To complicate matters further, some Muslims who are part and parcel of the current Islamic resurgence have become proponents of what they describe as 'Islamic Science' which is to be distinguished from what they perceive as the dominant Western secular science. The epistemology of Islamic science they argue is premised upon the fundamental axioms of the religion such as Tauhid (oneness of God), Khalifah (the vicegerency of the human being), Ad'l (justice) and Amanah (trust). While it is true that these concepts shape the Islamic worldview, it is wrong to suggest that they would ipso facto transform the nature of science itself. The principles of scientific inquiry which we have alluded to -- observation, experimentation and verification---are in no way incompatible with this worldview. They function at a different level of reality. This is why there is no need to propound 'Islamic Science' as a distinct science. Though this sort of confused thinking about Islam and science has a limited following, it has, in recent years, created some opposition to 'Western secular science' in certain circles and consequently emerged as yet another barrier to the absorption of the scientific spirit among some young Muslims.

From our analysis it is apparent that there are at least five obstacles to the rejuvenation of scientific knowledge in the contemporary Muslim world : the Washington helmed global intellectual and scientific hegemony; the failure of Muslim ruling elites to emphasise science in their national agendas; the complacent attitude towards an autochthonous drive towards science in certain wealthy Muslim societies; the negative orientation of a section of the ulama; and the superficial dichotomization of science into Islamic science as opposed to secular science.

Question 4

To overcome these obstacles, Muslims should adopt a number of approaches. Muslim governments should work with like minded non-Muslim governments to challenge some of the intellectual property rules and other restrictions imposed by Washington and some of the other powerful states upon the rest of humankind. There is already some cooperation through the World Trade Organization (WTO), the United Nations Conference on Trade and Development (UNCTAD) and other similar fora. But a lot more has to be done. Muslim Non Governmental Organizations (NGOs) who are by and large lukewarm on issues of this sort should also join hands with their non-Muslim counterparts.

Muslim NGOs should also persuade their governments to change drastically their national priorities. Governments should accord the highest importance to science and to education as a whole. Muslim elites should develop a passionate commitment to the pursuit of knowledge. Perhaps the Organization of the Islamic Conference (OIC) should monitor the budgets of national governments to see how much and in what ways they are spending money on science and scientific research. The OIC Secretary-General should whenever appropriate remind national leaders of their obligation to promote science.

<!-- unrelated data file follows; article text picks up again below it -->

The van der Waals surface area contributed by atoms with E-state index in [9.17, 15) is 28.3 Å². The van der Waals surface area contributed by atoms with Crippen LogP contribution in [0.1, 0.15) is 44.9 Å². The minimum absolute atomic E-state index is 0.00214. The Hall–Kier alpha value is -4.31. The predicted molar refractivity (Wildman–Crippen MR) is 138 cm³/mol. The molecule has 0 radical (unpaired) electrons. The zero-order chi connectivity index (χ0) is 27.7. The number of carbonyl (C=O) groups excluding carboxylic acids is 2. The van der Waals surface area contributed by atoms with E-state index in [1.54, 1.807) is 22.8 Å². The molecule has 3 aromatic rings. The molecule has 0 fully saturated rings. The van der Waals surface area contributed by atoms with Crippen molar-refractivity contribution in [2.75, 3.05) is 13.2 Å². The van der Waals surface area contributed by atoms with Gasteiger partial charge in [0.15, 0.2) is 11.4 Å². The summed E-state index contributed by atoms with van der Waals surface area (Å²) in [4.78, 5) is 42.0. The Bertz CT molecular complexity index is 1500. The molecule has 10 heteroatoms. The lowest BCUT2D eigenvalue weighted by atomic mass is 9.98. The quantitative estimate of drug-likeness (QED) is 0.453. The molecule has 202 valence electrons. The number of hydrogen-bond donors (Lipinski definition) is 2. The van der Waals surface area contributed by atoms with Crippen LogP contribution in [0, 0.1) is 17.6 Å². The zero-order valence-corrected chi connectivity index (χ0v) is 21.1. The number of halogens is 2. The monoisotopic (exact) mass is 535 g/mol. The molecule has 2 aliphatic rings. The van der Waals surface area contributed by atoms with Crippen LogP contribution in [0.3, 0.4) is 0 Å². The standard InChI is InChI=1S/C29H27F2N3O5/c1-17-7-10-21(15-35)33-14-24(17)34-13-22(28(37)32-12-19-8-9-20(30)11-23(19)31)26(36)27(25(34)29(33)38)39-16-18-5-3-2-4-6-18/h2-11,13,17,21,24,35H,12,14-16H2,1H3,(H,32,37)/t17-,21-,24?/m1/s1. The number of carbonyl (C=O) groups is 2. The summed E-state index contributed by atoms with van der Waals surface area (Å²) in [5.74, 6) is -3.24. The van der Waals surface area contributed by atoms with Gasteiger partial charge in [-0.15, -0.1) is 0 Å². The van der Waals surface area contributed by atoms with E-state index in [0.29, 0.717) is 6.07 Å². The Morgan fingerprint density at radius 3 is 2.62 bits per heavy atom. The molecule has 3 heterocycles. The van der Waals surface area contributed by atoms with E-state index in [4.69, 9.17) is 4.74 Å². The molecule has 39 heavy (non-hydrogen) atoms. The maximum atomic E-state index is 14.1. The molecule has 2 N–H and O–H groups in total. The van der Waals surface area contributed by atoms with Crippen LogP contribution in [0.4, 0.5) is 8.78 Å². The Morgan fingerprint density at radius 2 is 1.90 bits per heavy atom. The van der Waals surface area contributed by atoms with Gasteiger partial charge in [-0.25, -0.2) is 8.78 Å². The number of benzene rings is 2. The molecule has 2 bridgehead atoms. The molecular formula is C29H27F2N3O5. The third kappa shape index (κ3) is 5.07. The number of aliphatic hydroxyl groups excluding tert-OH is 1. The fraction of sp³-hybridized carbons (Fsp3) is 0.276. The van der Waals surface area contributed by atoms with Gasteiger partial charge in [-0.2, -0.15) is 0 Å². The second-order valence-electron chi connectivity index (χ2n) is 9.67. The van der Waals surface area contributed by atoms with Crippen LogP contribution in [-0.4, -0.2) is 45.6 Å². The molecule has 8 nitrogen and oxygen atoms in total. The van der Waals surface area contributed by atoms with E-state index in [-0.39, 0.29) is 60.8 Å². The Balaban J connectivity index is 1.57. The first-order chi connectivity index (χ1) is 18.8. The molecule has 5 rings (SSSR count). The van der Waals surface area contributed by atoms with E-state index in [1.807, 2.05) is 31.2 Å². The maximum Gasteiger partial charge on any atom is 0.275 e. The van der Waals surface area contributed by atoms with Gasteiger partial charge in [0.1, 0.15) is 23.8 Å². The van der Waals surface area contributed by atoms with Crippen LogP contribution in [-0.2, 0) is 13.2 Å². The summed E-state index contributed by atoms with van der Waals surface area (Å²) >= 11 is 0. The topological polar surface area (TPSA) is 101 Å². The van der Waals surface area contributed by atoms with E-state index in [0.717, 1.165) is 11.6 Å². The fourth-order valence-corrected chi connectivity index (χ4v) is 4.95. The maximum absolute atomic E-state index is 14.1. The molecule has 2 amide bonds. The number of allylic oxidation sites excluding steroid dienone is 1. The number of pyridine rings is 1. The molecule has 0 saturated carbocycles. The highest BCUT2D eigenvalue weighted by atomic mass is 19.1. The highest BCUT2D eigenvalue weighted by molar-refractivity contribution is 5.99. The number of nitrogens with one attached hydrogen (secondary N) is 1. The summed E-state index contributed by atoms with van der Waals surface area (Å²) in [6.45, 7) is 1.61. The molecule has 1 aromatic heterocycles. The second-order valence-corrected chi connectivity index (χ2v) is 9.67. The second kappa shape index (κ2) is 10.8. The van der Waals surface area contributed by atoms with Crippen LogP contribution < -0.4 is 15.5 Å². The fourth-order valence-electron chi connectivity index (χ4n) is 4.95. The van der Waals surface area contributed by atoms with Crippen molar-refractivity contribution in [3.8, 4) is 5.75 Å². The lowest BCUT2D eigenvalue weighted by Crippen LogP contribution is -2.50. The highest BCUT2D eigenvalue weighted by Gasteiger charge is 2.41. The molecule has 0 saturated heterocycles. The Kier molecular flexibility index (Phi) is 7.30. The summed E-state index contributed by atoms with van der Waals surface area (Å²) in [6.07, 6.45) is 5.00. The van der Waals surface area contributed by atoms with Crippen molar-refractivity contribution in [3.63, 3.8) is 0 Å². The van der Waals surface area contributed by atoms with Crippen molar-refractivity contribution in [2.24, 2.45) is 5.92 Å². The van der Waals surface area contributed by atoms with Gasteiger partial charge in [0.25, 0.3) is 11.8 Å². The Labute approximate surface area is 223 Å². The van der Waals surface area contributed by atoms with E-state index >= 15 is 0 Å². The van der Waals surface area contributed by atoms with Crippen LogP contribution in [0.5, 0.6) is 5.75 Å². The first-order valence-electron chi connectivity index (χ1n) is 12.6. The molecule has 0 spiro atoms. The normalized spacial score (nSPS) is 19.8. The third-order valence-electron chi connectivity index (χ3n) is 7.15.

If national ruling elites are committed to science in deed rather than in word, they would also encourage their ulama to develop a more positive attitude towards science. Programmes should be formulated to assist the ulama to understand what science is and why the scientific spirit of inquiry is in harmony with the Islamic worldview. Indeed, the ulama should realize that it was mainly because of the pioneering work of the early Muslim scholars that the modern scientific method itself---of observation, experimentation, deduction and verification --- emerged as a mode of inquiry. It is this method which is the foundation of modern science. This is why the European philosopher, Robert Briffault, once opined that modern science owes its very birth to Islamic civilization.

Making the ulama aware of science in the real sense of the word should be part of a larger endeavour to educate the Muslim masses about science. Educating the masses about science is more than teaching science subjects in schools and universities. It is about developing a scientific mentality among the people. It is about applying reason and rationality to various aspects of living. It must lead inevitably to the strengthening of a rational outlook on matters pertaining to religion itself. Of course, as one emphasizes rationality, one should also recognize the limits of reason. By so doing one would be locating rationality within the parameters of an Islamic worldview.

The rejuvenation of science and knowledge in the Muslim world would depend, to a certain degree, on Muslims and non-Muslims working together to check global scientific hegemony. But whether science flourishes or withers in the Muslim world will be determined in the ultimate analysis by Muslim governments themselves. More specifically, will they emphasize science in their national agendas, raise the awareness of their ulama about the significance of science and strengthen a rational, scientific outlook within the populace as a whole? Or will they -- the majority of them --- continue to drift without direction?